Here’s a fascinating study. A pair of researchers at the University of Georgia took a look at what happened to prescriptions for opioid painkillers in states that passed medical marijuana laws. Over at the Washington Post, Christopher Ingraham summarizes their results:
They found that, in the 17 states with a medical-marijuana law in place by 2013, prescriptions for painkillers and other classes of drugs fell sharply compared with states that did not have a medical-marijuana law. The drops were quite significant: In medical-marijuana states, the average doctor prescribed 265 fewer doses of antidepressants each year, 486 fewer doses of seizure medication, 541 fewer anti-nausea doses and 562 fewer doses of anti-anxiety medication.
Needless to say, the painkiller industry would much rather have you gulp down their addictive and lucrative product. They are not taking the threat from medical marijuana lying down:
The tanking numbers for painkiller prescriptions in medical marijuana states are likely to cause some concern among pharmaceutical companies. These companies have long been at the forefront of opposition to marijuana reform, funding research by anti-pot academics and funneling dollars to groups, such as the Community Anti-Drug Coalitions of America, that oppose marijuana legalization.
Pharmaceutical companies have also lobbied federal agencies directly to prevent the liberalization of marijuana laws. In one case, recently uncovered by the office of Sen. Kirsten Gillibrand (D-N.Y.), the Department of Health and Human Services recommended that naturally derived THC, the main psychoactive component of marijuana, be moved from Schedule 1 to Schedule 3 of the Controlled Substances Act — a less restrictive category that would acknowledge the drug’s medical use and make it easier to research and prescribe. Several months after HHS submitted its recommendation, at least one drug company that manufactures a synthetic version of THC — which would presumably have to compete with any natural derivatives — wrote to the Drug Enforcement Administration to express opposition to rescheduling natural THC, citing “the abuse potential in terms of the need to grow and cultivate substantial crops of marijuana in the United States.”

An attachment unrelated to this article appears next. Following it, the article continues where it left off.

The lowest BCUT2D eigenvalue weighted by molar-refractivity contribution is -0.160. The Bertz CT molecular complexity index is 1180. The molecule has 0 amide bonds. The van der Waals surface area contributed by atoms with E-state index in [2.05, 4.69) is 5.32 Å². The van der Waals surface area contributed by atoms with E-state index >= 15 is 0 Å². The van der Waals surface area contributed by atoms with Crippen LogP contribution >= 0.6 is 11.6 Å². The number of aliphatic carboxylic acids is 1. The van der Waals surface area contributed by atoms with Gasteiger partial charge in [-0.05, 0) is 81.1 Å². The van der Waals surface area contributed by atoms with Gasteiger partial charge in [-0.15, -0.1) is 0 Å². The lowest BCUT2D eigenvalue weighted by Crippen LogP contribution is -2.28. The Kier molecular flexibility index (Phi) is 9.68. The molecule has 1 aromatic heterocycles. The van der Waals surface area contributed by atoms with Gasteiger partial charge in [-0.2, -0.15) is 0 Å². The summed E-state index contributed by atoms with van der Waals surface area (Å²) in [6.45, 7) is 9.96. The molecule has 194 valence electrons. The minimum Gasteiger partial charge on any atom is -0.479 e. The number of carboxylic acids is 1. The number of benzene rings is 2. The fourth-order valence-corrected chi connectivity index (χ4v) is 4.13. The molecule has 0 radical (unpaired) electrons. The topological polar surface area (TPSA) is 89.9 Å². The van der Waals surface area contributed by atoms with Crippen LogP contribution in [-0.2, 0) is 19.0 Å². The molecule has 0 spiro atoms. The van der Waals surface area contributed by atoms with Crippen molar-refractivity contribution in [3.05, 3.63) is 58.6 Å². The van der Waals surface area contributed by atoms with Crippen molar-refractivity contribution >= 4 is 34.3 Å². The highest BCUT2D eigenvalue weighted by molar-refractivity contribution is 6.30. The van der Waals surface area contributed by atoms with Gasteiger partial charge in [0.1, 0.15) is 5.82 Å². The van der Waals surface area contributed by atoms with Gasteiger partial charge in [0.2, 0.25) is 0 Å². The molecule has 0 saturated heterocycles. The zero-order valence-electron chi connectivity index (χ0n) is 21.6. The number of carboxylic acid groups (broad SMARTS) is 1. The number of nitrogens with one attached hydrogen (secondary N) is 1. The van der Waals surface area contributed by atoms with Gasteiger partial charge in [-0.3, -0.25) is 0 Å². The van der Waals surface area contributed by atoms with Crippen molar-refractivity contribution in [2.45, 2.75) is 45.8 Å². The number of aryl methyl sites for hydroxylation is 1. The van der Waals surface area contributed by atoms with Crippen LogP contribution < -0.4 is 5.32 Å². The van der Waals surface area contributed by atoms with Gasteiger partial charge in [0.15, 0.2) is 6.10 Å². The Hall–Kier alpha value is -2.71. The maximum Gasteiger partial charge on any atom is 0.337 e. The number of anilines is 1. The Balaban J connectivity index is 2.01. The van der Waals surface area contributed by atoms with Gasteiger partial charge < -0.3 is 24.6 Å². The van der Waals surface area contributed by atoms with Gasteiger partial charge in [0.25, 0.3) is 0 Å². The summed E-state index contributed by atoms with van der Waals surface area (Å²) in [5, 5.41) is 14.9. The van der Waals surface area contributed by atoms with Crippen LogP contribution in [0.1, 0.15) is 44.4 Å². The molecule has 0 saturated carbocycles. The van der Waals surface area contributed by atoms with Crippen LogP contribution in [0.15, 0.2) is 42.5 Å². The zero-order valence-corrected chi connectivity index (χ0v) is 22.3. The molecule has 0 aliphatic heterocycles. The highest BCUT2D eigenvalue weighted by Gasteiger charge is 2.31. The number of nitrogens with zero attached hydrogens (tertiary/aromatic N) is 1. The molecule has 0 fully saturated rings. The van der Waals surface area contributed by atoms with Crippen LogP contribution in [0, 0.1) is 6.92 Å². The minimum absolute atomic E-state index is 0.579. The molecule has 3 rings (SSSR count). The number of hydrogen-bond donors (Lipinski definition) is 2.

The study estimates that if all 50 states legalized medical marijuana, Medicare would save $500 million per year in painkiller spending. It’s hard to extrapolate that to overall spending on painkiller medication, but the total savings would be on the order of $2 billion per year—maybe more.